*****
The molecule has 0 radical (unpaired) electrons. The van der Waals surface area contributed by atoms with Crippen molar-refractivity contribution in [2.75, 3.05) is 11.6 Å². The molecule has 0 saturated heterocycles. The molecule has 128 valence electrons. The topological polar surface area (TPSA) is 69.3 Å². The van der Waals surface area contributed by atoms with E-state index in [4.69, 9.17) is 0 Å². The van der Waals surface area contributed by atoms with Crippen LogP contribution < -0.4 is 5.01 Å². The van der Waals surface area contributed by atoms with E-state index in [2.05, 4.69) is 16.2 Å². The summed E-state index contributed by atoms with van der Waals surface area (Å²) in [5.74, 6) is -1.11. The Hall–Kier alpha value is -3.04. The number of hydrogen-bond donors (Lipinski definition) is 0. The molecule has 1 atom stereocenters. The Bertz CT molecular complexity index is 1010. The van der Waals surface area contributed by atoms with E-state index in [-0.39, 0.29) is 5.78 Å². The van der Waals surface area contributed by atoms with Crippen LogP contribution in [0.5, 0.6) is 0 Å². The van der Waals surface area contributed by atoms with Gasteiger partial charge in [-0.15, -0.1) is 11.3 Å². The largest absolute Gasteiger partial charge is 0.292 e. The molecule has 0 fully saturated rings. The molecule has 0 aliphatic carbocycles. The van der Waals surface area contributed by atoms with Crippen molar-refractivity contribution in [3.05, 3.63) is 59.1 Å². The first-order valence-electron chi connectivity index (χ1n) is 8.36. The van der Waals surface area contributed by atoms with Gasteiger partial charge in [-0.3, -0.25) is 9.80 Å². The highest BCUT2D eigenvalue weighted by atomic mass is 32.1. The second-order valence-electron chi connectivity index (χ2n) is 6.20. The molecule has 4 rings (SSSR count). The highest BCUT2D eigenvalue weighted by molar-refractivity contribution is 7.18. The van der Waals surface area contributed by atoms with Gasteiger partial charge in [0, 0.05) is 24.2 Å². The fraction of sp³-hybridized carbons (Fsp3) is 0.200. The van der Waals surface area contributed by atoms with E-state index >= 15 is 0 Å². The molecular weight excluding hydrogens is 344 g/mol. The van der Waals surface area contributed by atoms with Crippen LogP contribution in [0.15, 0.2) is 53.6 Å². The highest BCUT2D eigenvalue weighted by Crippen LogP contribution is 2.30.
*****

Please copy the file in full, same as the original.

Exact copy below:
The molecule has 0 radical (unpaired) electrons. The van der Waals surface area contributed by atoms with Crippen molar-refractivity contribution in [2.75, 3.05) is 11.6 Å². The molecule has 0 saturated heterocycles. The molecule has 128 valence electrons. The topological polar surface area (TPSA) is 69.3 Å². The van der Waals surface area contributed by atoms with E-state index in [4.69, 9.17) is 0 Å². The van der Waals surface area contributed by atoms with Crippen LogP contribution < -0.4 is 5.01 Å². The van der Waals surface area contributed by atoms with E-state index in [2.05, 4.69) is 16.2 Å². The summed E-state index contributed by atoms with van der Waals surface area (Å²) in [5.74, 6) is -1.11. The Hall–Kier alpha value is -3.04. The number of hydrogen-bond donors (Lipinski definition) is 0. The molecule has 1 atom stereocenters. The Bertz CT molecular complexity index is 1010. The van der Waals surface area contributed by atoms with E-state index in [-0.39, 0.29) is 5.78 Å². The van der Waals surface area contributed by atoms with Crippen LogP contribution in [0.5, 0.6) is 0 Å². The van der Waals surface area contributed by atoms with Gasteiger partial charge in [-0.15, -0.1) is 11.3 Å². The largest absolute Gasteiger partial charge is 0.292 e. The molecule has 0 fully saturated rings. The molecule has 0 aliphatic carbocycles. The van der Waals surface area contributed by atoms with Crippen molar-refractivity contribution in [3.05, 3.63) is 59.1 Å². The first-order valence-electron chi connectivity index (χ1n) is 8.36. The van der Waals surface area contributed by atoms with Gasteiger partial charge in [-0.3, -0.25) is 9.80 Å². The highest BCUT2D eigenvalue weighted by atomic mass is 32.1. The second-order valence-electron chi connectivity index (χ2n) is 6.20. The molecule has 4 rings (SSSR count). The highest BCUT2D eigenvalue weighted by molar-refractivity contribution is 7.18. The van der Waals surface area contributed by atoms with Gasteiger partial charge in [0, 0.05) is 24.2 Å². The fraction of sp³-hybridized carbons (Fsp3) is 0.200. The van der Waals surface area contributed by atoms with E-state index >= 15 is 0 Å². The molecular weight excluding hydrogens is 344 g/mol. The van der Waals surface area contributed by atoms with Crippen LogP contribution in [0.15, 0.2) is 53.6 Å². The highest BCUT2D eigenvalue weighted by Crippen LogP contribution is 2.30.